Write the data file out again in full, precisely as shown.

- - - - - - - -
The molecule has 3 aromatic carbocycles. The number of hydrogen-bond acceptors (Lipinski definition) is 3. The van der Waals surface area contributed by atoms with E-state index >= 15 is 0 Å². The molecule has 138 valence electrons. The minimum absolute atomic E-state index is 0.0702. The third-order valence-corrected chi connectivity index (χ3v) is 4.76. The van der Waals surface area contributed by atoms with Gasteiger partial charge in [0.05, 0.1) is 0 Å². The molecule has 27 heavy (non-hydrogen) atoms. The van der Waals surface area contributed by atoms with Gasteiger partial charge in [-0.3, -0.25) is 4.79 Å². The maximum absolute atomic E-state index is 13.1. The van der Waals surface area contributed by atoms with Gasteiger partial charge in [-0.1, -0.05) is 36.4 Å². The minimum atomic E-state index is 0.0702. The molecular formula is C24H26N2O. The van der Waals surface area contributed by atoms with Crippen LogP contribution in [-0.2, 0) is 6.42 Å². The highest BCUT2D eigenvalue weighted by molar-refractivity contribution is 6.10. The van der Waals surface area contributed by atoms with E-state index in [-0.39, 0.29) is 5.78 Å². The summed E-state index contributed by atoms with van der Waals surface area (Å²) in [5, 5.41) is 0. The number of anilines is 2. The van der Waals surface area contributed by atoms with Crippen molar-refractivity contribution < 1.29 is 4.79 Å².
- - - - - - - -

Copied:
The molecule has 3 aromatic carbocycles. The number of hydrogen-bond acceptors (Lipinski definition) is 3. The van der Waals surface area contributed by atoms with E-state index >= 15 is 0 Å². The molecule has 138 valence electrons. The minimum absolute atomic E-state index is 0.0702. The third-order valence-corrected chi connectivity index (χ3v) is 4.76. The van der Waals surface area contributed by atoms with Gasteiger partial charge in [0.05, 0.1) is 0 Å². The molecule has 27 heavy (non-hydrogen) atoms. The van der Waals surface area contributed by atoms with Gasteiger partial charge in [-0.3, -0.25) is 4.79 Å². The maximum absolute atomic E-state index is 13.1. The van der Waals surface area contributed by atoms with Gasteiger partial charge in [-0.1, -0.05) is 36.4 Å². The minimum atomic E-state index is 0.0702. The molecular formula is C24H26N2O. The van der Waals surface area contributed by atoms with Crippen LogP contribution in [-0.2, 0) is 6.42 Å². The highest BCUT2D eigenvalue weighted by molar-refractivity contribution is 6.10. The van der Waals surface area contributed by atoms with E-state index in [-0.39, 0.29) is 5.78 Å². The summed E-state index contributed by atoms with van der Waals surface area (Å²) in [5, 5.41) is 0. The number of anilines is 2. The van der Waals surface area contributed by atoms with Crippen molar-refractivity contribution < 1.29 is 4.79 Å².